TOR Project: Stop using Windows, disable JavaScript

The anonymizing network gives some advice following a startling Firefox zero-day vulnerability

The TOR Project is advising that people stop using Windows after the discovery of a startling vulnerability in Firefox that undermined the main advantages of the privacy-centered network.

The zero-day vulnerability allowed as-yet-unknown interlopers to use a malicious piece of JavaScript to collect crucial identifying information on computers visiting some websites using The Onion Router (TOR) network.

"Really, switching away from Windows is probably a good security move for many reasons," according to a security advisory posted Monday by The TOR Project.

The TOR Project's reasoning comes from the characteristics of the malicious JavaScript that exploited the zero-day vulnerability. The script was written to target Windows computers running Firefox 17 ESR (Extended Support Release), a version of the browser customized to view websites using TOR.

People using Linux and OS X were not affected, but that doesn't mean they couldn't be targeted in the future. "This wasn't the first Firefox vulnerability, nor will it be the last," The TOR Project warned.

The JavaScript was likely planted on certain websites that the attacker wanted to see who came to visit. The script collected the hostname and MAC (Media Access Control) address of a person's computer and sent it to a remote computer, the exact kind of data that TOR users hope to avoid revealing while surfing the Internet.

"This exploit doesn't look like general purpose malware; it looks targeted specifically to unmask Tor Browser Bundle users without actually installing any backdoors on their host," said Vlad Tsyrklevich, a security researcher who analyzed the code, in an email. He published an analysis on his website.

The TOR Project also advised users to turn off JavaScript by clicking the blue "S" by the green onion within the TOR browser.

"Disabling JavaScript will reduce your vulnerability to other attacks like this one, but disabling JavaScript will make some websites not work like you expect," TOR wrote. "A future version of Tor Browser Bundle will have an easier interface for letting you configure your JavaScript settings."

The vulnerability was patched by Mozilla in later versions of Firefox, but some people may still be using the older versions of the TOR Browser Bundle. The bundle's browser, based on Firefox, is specially configured to visit TOR sites, which have URLs that look like "http://idnxcnkne4qt76tg.onion/."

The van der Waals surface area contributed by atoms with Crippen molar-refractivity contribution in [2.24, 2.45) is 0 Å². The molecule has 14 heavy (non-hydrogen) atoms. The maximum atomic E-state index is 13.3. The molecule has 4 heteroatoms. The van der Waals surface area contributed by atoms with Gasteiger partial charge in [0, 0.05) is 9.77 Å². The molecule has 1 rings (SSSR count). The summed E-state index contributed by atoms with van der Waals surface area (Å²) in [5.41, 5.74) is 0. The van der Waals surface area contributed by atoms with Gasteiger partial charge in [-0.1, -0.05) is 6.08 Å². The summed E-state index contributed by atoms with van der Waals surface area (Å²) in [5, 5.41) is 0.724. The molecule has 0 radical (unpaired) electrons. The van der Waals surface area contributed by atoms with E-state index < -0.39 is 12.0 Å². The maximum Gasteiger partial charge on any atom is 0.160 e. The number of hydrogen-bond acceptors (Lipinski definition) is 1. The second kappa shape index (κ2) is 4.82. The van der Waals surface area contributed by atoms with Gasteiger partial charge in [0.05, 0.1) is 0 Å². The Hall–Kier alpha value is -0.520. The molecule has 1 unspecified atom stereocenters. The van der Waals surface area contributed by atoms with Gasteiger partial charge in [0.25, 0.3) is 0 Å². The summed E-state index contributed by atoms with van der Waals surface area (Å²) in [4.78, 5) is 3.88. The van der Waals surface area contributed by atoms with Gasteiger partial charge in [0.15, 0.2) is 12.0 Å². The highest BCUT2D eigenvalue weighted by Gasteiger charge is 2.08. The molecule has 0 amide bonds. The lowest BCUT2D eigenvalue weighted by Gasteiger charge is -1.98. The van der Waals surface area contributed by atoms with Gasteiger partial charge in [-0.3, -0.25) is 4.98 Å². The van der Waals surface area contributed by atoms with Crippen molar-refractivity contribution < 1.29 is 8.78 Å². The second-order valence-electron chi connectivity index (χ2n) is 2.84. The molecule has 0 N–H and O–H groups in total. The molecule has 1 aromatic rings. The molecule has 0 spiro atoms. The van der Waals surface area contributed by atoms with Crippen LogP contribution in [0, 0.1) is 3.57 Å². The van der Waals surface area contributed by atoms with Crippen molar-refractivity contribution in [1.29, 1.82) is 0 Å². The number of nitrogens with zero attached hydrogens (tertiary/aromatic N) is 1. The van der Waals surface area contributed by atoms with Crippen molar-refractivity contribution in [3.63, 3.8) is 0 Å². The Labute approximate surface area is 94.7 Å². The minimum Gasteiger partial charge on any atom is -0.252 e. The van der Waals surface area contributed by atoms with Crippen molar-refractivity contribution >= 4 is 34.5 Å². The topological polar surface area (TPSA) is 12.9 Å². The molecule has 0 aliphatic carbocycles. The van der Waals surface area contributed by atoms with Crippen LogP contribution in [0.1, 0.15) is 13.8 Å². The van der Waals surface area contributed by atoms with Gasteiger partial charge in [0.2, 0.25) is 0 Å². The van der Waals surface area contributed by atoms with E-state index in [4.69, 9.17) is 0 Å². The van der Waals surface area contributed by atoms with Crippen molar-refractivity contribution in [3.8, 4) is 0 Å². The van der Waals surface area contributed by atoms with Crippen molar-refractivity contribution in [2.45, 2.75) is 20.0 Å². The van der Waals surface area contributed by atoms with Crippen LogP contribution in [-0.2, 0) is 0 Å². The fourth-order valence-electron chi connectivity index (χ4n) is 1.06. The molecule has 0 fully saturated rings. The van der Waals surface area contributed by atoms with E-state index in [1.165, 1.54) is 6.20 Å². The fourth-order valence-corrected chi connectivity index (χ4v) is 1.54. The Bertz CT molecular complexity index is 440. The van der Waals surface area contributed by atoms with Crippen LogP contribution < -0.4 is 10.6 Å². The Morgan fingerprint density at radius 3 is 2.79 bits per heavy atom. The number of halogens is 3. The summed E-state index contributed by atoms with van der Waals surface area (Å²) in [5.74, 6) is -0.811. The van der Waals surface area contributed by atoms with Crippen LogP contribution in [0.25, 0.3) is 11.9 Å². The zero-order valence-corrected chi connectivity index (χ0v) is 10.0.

Requests to websites on TOR take a circuitous route through a network of servers around the world designed to obscure a computer's IP address and other networking information that makes it easier to link a computer to a user.

Several TOR Browser Bundle versions were fixed over a four-day period starting June 26. Although the Browser Bundle will automatically check for a new version, it is possible that some users didn't upgrade, which could have put them at risk.

"It's reasonable to conclude that the attacker now has a list of vulnerable Tor users who visited those hidden services," The TOR Project wrote.

Although unconfirmed, computer security experts have theorized the malware may have been used by law enforcement to collect information on people who browsed certain TOR websites supported by a company called Freedom Hosting.

That hosting company is believed to be connected to a 28-year-old man, Eric Eoin Marques. He is being held by Irish authorities pending an extradition request from the U.S. on charges of distributing and promoting child pornography, according to the Irish publication the Independent.

In response to a query about the case, the FBI said Monday that someone had been arrested as part of an investigation, but did not identify the person.

Send news tips and comments to jeremy_kirk@idg.com. Follow me on Twitter: @jeremy_kirk

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Tags securitybrowsersmalwaresoftwareapplicationsThe TOR Project

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Jeremy Kirk

IDG News Service
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